The Bulte story is generating considerable media attention today (Canadian Press, Globeandmail.com, IT Business) as the "bloggers influence the election" angle is an attractive one. This obviously continues the theme from last week when Macleans, Toronto Star, National Post, and Globe and Mail all discussed the same issue (as did Rob Hyndman in an excellent post). While the blogger issue should be highlighted, we should not lose sight of the substance behind the Bulte story.
Examining the role of blogs is unquestionably interesting and important. It is difficult to quantify, but I'm fairly confident that the online community had a real impact in Parkdale High-Park (although I again hasten to add that without a strong candidate running against Bulte this definitely would not have happened). The voting shift was fairly significant given that this was a rematch of the 2004 election and no other Toronto riding in similar circumstances experienced quite as dramatic a move toward the NDP. This suggests that some new – potentially the copyright issue – played a role.
Moreover, from a distance it appeared that the copyright questions had an impact on Bulte's effectiveness on the campaign trail. When she first faced the issue, she focused on transparency and characterized my claims as "egregious." I have the sense that it went downhill from there as she soon jumped to the infamous "pro-user zealot" remark, the claim that it wasn't a fundraiser, the threat to sue, and then finally last night strangely responding to her defeat by stating that she "had no thoughts", she didn't care about a minority government, and that "according to everybody, I did nothing."
I should also note that the way the story spread through the blogosphere – with high traffic blogs and sites such as BoingBoing, Larry Lessig, and Bourque; local blogs such as the Accordion Guy and Ross Radar; law blogs such as Rob Hyndman and Copyright Watch; political blogs such as Progressive Bloggers; industry blogs such as Quill and Quire; mainstream media blogs such as Dan Cook (Globe and Mail), Antonia Zerbisias (Toronto Star), Colby Cosh (Macleans), and the CBC's Election Blog; online news sites such as P2Pnet.net and ZDNet; along with dozens of other blogs and chat boards tells us a lot about how stories propagate online. Further, the distribution of video, audio, parodies, bumper stickers, and a petition are all a fascinating part of the Internet story.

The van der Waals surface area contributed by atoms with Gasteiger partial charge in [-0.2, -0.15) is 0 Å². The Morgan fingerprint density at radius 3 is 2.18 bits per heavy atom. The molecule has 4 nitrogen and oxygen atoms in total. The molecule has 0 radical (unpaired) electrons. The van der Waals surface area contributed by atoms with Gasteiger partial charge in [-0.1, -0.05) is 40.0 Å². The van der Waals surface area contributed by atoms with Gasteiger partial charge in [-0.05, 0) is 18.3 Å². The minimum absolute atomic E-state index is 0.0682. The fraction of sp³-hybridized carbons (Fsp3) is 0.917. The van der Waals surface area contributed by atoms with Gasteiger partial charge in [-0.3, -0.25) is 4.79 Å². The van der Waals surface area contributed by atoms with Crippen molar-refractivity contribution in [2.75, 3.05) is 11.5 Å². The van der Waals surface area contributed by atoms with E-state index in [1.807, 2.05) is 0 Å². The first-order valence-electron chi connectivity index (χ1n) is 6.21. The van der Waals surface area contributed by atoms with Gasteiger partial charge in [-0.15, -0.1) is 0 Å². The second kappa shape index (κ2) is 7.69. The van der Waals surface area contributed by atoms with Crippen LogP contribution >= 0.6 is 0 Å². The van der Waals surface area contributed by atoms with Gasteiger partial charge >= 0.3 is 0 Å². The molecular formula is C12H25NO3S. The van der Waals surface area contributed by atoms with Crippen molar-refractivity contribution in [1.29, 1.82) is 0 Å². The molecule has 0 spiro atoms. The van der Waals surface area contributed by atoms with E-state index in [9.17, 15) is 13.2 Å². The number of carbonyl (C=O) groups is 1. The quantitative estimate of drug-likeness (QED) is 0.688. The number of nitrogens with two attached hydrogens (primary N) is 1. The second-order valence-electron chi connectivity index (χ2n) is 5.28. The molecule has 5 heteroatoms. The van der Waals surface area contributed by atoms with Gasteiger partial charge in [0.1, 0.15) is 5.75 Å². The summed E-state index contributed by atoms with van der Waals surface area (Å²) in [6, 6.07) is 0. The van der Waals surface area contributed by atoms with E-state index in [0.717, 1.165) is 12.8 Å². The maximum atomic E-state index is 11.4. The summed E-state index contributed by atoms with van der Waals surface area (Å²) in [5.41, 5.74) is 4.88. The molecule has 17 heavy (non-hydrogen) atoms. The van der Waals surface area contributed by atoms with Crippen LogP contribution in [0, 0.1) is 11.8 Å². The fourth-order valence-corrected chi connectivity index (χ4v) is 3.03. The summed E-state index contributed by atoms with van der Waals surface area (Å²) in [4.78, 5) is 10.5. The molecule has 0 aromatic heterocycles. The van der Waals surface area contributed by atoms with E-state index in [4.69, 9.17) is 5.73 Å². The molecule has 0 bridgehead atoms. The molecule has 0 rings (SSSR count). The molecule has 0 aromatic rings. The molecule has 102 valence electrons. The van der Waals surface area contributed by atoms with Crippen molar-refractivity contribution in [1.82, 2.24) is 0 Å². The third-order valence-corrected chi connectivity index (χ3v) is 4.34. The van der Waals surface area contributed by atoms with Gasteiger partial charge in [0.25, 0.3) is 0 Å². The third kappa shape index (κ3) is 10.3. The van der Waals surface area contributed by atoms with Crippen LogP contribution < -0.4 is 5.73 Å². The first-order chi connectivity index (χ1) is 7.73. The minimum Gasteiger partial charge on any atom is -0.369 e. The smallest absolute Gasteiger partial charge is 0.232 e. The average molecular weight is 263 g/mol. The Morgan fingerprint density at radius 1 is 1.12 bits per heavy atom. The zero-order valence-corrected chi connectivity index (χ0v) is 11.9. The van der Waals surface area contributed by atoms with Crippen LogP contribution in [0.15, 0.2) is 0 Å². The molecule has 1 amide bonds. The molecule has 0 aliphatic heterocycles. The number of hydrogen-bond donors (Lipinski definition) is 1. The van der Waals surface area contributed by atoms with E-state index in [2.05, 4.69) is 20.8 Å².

But they are not the most important part of the story. More important than the story about blogs, is the substantive lessons to be learned from the past three weeks. Building on a copyrightwatch post that mines the same theme, I offer three:
First, the recent events send a clear message that Canadians want copyright policy (and indeed all policy making) to be both fair and to be seen to be fair. That means accounting for all stakeholders and removing the lobbyist influence from the equation. My article on the role of the lobby groups in the copyright process attracted considerable interest as many people expressed surprise at just how badly the system is broken. It was this message that resonated with many people in the riding who may know little about copyright policy, but can identify a perceived conflict of interest when they see one. Going forward, all parties must work to clean up copyright.
Second, among the most important voices in the debate came from artists such as Matthew Good, Steven Page, and Neil Leyton. As groups such as CRIA were rightly identified as lobbyists who represent predominantly foreign interests, Canadian artists and Canadian interests began to speak up. If (or more likely when) a new copyright bill comes to committee, it will be incumbent on Canada's politicians to hear not only from the lobby groups, but also from the creators and users, many of whom are singing a much different tune from the lobbyists.
Third, this could have been about any issue, but it wasn't. It was about copyright. Copyright is often described as a fringe issue, yet to millions of Canadians it has an enormous impact on their daily lives, affecting education, culture, creativity, the use of personal property, privacy, and security. Labeling those concerned with these issues as pro-user zealots or claiming that this is merely about music downloading is to miss a much bigger story and to fail to connect with a segment of the population.
Six thousand votes, the shift in Parkdale-High Park, may not sound like much, but last night it would have been enough to alter the outcome of 123 ridings across Canada. Politicians should keep that in mind when the copyright issue once again takes centre stage.
Update II: The Law Times has published another review of the Bulte story that includes some discussion of what may lie ahead.